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Reja Amatya '05

Postdoctoral Associate, Tata Center for Design and Technology, MIT Energy Initiative

Reja Amatya

Coming from a relatively big family with engineers and doctors in Nepal, I knew I wanted to be an engineer since high school. Transition to the United States for college was a natural one after finishing high school, but rather than going to a traditional engineering school, I applied mostly to liberal art colleges. After being in a structured British schooling system all my life, I wanted to explore few more options in college (even though I was certain I was going to be in life sciences). I would have probably been a physics/math major if not for Smith and the Picker Engineering Program. When I first looked at applying to Smith, I was very excited to see the engineering program in a liberal arts setting. It seemed like a perfect opportunity for me to explore new fields, at the same time keep engineering dreams close to my heart.

In the three years at the program (I went to University College London for junior year abroad), I have lots of fond memories, but the best I can remember is still the very first one—intro to engineering with Susan Voss. In this project-based class, I along with my teammates (Corinne, Rhonda and Clare) designed a pulley-based tug-O-war system to teach second graders about simple machines. Everything about that class was FUN.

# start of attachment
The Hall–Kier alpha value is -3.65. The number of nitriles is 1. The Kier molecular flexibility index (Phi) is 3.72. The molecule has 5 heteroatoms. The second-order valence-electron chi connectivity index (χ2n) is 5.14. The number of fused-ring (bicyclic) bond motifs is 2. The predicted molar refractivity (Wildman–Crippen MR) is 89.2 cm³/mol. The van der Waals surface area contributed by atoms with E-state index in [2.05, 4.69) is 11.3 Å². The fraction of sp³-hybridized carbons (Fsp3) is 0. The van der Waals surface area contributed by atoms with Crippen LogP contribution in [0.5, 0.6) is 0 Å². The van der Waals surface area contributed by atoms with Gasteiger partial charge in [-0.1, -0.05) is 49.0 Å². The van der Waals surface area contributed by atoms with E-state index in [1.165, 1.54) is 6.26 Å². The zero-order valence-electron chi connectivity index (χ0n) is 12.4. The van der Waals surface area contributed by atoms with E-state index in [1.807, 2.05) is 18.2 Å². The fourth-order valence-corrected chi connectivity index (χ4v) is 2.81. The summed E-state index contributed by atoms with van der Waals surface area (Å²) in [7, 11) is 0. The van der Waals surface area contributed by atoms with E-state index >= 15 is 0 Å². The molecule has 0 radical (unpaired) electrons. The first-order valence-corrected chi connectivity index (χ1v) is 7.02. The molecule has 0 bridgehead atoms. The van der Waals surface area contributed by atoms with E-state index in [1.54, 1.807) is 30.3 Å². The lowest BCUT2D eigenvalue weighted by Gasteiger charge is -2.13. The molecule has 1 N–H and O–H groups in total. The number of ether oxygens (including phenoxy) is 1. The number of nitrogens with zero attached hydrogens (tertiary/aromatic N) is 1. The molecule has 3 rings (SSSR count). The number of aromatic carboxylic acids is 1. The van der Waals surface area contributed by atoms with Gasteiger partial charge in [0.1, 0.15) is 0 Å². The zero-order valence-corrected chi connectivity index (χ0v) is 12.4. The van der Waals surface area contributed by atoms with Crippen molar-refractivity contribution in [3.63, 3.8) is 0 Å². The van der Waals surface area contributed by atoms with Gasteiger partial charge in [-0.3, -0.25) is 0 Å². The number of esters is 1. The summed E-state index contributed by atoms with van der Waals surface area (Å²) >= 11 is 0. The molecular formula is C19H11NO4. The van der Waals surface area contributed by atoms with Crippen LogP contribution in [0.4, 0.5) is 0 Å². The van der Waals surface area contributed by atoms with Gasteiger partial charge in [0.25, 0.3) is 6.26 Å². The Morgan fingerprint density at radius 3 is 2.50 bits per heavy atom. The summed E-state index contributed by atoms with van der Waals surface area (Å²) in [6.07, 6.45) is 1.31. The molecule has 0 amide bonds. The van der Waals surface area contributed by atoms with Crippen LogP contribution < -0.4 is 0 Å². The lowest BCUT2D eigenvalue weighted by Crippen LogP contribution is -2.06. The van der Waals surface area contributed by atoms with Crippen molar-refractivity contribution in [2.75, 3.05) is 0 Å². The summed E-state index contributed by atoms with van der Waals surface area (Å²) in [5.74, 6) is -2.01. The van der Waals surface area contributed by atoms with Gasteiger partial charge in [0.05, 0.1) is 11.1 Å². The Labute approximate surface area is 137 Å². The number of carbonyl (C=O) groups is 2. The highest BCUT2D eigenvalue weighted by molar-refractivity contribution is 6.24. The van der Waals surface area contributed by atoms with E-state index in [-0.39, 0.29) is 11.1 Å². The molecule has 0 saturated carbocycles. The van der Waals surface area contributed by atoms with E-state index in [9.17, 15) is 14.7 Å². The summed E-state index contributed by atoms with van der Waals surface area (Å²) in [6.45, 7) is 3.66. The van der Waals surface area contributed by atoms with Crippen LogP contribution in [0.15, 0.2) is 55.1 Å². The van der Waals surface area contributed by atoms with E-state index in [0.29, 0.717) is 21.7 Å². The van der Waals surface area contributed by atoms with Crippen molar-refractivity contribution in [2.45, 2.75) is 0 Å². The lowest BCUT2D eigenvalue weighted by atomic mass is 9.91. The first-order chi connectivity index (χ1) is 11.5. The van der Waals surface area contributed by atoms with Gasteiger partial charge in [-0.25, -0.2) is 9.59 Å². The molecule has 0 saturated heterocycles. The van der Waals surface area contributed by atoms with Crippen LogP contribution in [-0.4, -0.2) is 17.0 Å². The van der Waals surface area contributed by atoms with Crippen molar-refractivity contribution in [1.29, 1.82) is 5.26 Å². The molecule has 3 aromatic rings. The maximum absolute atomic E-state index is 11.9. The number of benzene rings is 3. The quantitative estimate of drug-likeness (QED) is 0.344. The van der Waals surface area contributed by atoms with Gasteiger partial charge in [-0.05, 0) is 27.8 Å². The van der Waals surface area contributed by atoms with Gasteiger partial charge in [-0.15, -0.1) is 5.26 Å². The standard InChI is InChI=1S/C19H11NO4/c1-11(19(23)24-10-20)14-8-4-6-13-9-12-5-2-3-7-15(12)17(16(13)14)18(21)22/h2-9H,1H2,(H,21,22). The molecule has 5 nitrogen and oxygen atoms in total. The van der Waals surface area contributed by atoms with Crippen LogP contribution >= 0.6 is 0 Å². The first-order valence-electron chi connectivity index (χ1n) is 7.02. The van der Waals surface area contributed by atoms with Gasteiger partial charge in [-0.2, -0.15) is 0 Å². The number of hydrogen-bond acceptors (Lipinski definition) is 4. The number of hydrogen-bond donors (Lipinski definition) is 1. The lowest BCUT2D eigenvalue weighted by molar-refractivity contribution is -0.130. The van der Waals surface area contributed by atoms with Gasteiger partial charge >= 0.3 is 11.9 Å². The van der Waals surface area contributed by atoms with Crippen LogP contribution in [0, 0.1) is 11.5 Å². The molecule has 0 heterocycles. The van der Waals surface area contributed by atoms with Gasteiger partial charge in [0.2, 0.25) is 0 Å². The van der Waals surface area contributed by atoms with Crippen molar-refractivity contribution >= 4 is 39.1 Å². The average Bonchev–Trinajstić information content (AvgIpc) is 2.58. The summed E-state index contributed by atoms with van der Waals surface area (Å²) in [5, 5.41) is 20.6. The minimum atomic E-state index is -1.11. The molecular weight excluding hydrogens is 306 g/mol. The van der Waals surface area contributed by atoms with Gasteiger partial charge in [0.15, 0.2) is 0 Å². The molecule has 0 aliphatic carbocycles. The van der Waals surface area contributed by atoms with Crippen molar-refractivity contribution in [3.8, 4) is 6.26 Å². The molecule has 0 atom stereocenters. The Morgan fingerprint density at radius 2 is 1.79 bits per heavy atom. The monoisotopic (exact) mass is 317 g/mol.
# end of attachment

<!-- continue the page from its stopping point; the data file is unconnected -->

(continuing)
After finishing at Smith, I went directly to graduate school at the Massachusetts Institute of Technology (MIT), where I finished my master's and doctoral degree in the electrical engineering department. For my dissertation, I worked on designing a low-cost portable power generator utilizing solar thermoelectrics for developing world applications. I joined graduate school with the intent to learn more about lasers and semiconductors (which I did for my master's, with silicon photonics), but by the time I was looking for a doctoral thesis topic, I was not just interested in a basic scientific research, but wanted an applied science problem; something I could see being incorporated in daily life and making a difference instantly. During my doctoral track, I worked closely with a nonprofit organization (One Earth Designs, in China) to implement my research in the field. I was working closely with industrial designers, mechanical engineers and social scientists. I believe my Smith education and the Picker program's broad curriculum and teamwork focus helped me tremendously in this situation.

I am currently a postdoctoral associate at the Tata Center for Design and Technology with the MIT Energy Initiative, where I handle even more of a diverse group with students in my project, ranging from electrical engineering, to engineering systems, to technology and policy, and urban studies/planning. Apart from helping the center in curriculum development, my core research focus is electrification with current focus in India.